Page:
Monday, February 28, 2011


Excuse me, but is that a ….?!?

While reaching for a ream of printer paper today, I dislodged a pair of neon yellow water pistols that had been nesting happily in that drawer. They were souvenirs of a conference. Of course, I should have given them to children to enjoy on a summer day, but I couldn’t bring myself to do that because, well, I liked them too much to part with them. At that moment it crossed my mind that we are not like other people. By that I mean mystery writers develop a few quirks on the way and are not likely to ditch those quirks in a hurry.

A glance around my office confirmed this. For one thing there was the skull candle sitting on top of the small bookcase. For another, that bookcase was shaped like a coffin and held the Ladies Killing Circle collection. The bookcase coffin was built by Susan Gates’s father for the launch of Going Out with a Bang. And how about that boa? Hmmm?

The skull candle was a good match for the skull flask that adorns the shelf by my desk. I’m quite attached to that flask and I know it will come in handy someday if I’m making a quick getaway and need a snootful of something to help with the extraction of, say, a stray bullet. We like to be prepared. For whatever.

I do remember my grandson asking me why I had a pair of handcuffs on my desk. I had to weigh the answer carefully and also to move those handcuffs as the key hadn’t been seen for a while.

Not so unusual really. Doesn’t every office have a roll of crime scene tape and a skeleton yo-yo? No? Well, what about a Derringer clock then?

These are the trappings of my working life. They’re all connected in some way with crime or death, but bringing a light-hearted touch. None of us really find death amusing or crime and criminals too cute for words, but somehow these small totems remind us that, whatever else, death is fascinating and solving murder mysteries remains a valid and intriguing pastime for reader and author.

During the long and rocky road to publication, these totems kept me going, potent symbols of the genre I wanted to write in. Since then, they also recall memories of book launches, conferences, and special events with readers and writers and friends from the mystery community. My friend Audrey Jessup’s dramatic black hat will always have a place of pride on top of my shelf.

Despite the whimsical ghoulishness of much of my collection, it reminds me of the crime writing community and the kind, collegial and (okay, I’ll admit it) slightly off-centre characters who fill the world with fabulous stories.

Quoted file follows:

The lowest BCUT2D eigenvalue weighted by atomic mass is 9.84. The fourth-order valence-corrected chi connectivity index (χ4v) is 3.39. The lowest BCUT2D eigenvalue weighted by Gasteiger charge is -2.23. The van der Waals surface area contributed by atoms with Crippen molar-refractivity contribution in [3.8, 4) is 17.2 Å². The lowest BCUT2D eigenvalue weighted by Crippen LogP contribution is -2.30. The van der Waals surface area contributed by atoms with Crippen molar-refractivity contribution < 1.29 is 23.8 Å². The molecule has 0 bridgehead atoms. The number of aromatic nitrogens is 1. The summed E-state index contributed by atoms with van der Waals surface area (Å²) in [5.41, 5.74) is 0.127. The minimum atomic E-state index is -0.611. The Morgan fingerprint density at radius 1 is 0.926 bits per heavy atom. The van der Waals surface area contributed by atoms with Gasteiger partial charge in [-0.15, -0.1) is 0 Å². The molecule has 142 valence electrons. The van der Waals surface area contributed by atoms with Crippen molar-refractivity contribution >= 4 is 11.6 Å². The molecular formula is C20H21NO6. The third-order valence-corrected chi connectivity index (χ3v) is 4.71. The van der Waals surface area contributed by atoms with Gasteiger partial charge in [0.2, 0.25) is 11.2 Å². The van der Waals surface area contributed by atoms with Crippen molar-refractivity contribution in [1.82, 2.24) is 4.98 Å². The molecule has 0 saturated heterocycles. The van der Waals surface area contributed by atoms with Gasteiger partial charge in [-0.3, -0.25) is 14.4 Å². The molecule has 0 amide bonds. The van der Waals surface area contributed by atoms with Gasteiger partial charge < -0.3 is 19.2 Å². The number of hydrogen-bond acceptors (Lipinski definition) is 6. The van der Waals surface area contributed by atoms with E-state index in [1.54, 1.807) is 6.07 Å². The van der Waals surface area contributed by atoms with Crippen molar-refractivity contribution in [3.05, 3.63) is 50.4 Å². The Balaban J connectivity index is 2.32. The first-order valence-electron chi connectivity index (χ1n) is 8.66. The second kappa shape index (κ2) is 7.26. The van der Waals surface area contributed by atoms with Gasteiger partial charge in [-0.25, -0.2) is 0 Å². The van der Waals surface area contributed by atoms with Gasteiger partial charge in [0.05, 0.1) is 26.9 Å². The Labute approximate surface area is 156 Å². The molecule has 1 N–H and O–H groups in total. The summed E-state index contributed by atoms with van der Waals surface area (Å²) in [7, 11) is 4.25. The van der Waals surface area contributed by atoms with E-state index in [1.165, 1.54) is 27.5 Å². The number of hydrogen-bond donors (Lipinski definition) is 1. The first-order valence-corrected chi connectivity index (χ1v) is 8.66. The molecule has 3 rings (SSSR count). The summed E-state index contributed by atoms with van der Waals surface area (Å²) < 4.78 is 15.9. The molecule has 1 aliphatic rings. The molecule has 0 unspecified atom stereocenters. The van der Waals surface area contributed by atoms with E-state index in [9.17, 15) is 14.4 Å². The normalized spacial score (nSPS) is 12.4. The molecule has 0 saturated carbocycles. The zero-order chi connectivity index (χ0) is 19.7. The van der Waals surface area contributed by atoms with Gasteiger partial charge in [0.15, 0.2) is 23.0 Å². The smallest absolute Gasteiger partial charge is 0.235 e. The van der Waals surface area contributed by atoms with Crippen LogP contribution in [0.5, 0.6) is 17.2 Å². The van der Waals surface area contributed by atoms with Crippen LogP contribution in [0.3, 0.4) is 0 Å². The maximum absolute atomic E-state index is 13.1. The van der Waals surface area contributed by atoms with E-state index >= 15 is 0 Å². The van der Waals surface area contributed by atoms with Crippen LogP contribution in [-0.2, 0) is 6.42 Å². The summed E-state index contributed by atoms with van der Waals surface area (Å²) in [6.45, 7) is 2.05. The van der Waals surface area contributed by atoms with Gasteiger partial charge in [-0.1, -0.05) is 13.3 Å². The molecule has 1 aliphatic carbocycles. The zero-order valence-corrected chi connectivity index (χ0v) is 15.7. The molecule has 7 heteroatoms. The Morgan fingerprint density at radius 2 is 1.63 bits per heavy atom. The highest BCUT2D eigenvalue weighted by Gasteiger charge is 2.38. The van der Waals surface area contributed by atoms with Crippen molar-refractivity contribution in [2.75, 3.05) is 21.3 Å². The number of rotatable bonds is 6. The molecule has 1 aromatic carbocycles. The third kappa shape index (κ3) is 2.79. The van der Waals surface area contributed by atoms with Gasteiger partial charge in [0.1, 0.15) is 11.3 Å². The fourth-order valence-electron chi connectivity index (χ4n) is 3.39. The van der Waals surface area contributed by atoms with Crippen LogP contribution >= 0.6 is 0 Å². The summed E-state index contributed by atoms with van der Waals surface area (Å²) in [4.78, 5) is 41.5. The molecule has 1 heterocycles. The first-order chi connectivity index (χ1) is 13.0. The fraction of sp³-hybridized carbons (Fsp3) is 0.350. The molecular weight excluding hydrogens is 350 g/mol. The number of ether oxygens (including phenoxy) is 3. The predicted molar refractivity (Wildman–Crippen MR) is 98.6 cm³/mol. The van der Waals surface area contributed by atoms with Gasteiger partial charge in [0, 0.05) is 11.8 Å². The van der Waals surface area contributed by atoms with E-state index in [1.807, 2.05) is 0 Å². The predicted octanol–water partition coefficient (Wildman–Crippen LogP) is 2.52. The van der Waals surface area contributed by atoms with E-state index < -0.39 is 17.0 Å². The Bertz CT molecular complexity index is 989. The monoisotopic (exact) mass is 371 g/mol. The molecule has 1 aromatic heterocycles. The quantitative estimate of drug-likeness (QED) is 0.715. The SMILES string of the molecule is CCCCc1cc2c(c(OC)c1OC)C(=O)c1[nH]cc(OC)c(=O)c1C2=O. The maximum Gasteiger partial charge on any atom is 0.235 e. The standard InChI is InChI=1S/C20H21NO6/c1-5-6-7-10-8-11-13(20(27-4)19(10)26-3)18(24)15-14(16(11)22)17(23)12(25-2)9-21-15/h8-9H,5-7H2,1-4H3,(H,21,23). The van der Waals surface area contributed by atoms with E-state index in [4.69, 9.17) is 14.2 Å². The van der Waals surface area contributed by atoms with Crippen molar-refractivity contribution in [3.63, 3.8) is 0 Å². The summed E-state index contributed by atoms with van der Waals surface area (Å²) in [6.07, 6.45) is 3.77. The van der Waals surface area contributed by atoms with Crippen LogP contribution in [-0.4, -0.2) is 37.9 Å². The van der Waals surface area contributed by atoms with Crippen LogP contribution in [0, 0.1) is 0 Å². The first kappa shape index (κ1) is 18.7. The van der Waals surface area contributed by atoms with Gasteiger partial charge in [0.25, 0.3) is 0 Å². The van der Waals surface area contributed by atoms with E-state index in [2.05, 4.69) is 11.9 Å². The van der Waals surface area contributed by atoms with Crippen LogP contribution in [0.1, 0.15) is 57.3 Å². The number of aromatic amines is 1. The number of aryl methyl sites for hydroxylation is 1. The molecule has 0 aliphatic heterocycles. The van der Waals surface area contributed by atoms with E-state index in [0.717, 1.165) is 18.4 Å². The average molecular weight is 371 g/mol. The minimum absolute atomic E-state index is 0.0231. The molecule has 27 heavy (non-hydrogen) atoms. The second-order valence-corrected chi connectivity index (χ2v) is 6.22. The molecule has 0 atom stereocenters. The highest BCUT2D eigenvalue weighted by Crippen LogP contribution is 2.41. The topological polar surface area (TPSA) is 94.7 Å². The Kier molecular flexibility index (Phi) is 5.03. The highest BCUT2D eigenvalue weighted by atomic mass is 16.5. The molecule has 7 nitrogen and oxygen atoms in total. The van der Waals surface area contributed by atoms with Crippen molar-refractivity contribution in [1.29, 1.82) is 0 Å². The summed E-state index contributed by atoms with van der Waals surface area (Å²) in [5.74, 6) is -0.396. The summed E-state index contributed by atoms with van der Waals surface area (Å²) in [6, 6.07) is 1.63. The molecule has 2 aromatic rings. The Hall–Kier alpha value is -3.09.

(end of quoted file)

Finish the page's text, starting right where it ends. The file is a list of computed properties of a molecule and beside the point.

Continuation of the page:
It’s a strange but wonderful club we belong to, and one I wouldn’t leave for the world. Oh, is that my fedora? The one I wore to the Festive Felons launch with Barb Fradkin years ago? Excellent. I was wondering where that was hiding.

So what small or large totems keep you writing or energized? Do they bring back any special memories?

Mary Jane Maffini rides herd on three (soon to be three and a half) mystery series and a couple of dozen short stories. Her thirteenth mystery novel, The Busy Woman’s Guide to Murder (April 5, 2011), is brimming with names, no two the same.


  1. Ah yes, the skull candle! Love it. And you find these things in the strangest places. If you're ever passing through Barry's Bay in rural Ontario (population 1200), you'll find a fascinating shop with the best collection of the skulls, skeletons, tombstones and coffins you might ever want. Candelabras, coat hooks, book only by a ghoulish imagination. I vacillated over a skull door knocker, but thought the neighbours might be less understanding.

  2. Oh yes, Barry's Bay is the best! Skull wind chimes too.

  3. Some of my most memorable finds (skeleton earrings come to mind) were at Malice Domestic and so I'm looking forward to shopping there again. Hope the same vendors are still in the Dealers Room.

    I also found some wonderful handcuff earrings in the Vancouver Police Museum.

  4. Handcuff earrings! I am soooo jealous. MJ

  5. A Derringer clock?... time to kill?